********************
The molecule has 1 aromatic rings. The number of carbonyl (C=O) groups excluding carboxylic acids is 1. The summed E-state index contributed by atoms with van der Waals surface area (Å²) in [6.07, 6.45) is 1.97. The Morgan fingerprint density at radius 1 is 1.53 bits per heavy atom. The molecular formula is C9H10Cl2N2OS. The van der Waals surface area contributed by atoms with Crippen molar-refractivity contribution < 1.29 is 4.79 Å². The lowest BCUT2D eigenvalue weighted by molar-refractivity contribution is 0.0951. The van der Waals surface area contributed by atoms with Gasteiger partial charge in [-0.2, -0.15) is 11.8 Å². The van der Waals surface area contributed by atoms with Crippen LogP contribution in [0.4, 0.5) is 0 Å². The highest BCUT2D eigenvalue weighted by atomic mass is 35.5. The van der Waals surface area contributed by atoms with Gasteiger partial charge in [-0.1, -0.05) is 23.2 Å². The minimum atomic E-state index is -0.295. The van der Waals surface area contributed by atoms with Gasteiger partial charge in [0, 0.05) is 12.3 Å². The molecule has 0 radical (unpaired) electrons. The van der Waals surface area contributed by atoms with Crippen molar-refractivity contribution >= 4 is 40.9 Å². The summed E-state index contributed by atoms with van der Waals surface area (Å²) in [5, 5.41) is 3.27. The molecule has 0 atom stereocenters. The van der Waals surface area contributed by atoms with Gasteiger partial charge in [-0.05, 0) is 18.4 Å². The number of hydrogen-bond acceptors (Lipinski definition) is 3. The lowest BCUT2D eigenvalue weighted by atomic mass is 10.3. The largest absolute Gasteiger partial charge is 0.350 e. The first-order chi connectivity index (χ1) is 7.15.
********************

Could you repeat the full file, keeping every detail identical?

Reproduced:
The molecule has 1 aromatic rings. The number of carbonyl (C=O) groups excluding carboxylic acids is 1. The summed E-state index contributed by atoms with van der Waals surface area (Å²) in [6.07, 6.45) is 1.97. The Morgan fingerprint density at radius 1 is 1.53 bits per heavy atom. The molecular formula is C9H10Cl2N2OS. The van der Waals surface area contributed by atoms with Crippen molar-refractivity contribution < 1.29 is 4.79 Å². The lowest BCUT2D eigenvalue weighted by molar-refractivity contribution is 0.0951. The van der Waals surface area contributed by atoms with Gasteiger partial charge in [-0.2, -0.15) is 11.8 Å². The van der Waals surface area contributed by atoms with Crippen LogP contribution in [0.4, 0.5) is 0 Å². The highest BCUT2D eigenvalue weighted by atomic mass is 35.5. The van der Waals surface area contributed by atoms with Gasteiger partial charge in [-0.1, -0.05) is 23.2 Å². The minimum atomic E-state index is -0.295. The van der Waals surface area contributed by atoms with Gasteiger partial charge in [0, 0.05) is 12.3 Å². The molecule has 0 radical (unpaired) electrons. The van der Waals surface area contributed by atoms with Crippen molar-refractivity contribution >= 4 is 40.9 Å². The summed E-state index contributed by atoms with van der Waals surface area (Å²) in [5, 5.41) is 3.27. The molecule has 0 atom stereocenters. The van der Waals surface area contributed by atoms with Gasteiger partial charge in [-0.05, 0) is 18.4 Å². The number of hydrogen-bond acceptors (Lipinski definition) is 3. The lowest BCUT2D eigenvalue weighted by atomic mass is 10.3. The largest absolute Gasteiger partial charge is 0.350 e. The first-order chi connectivity index (χ1) is 7.15.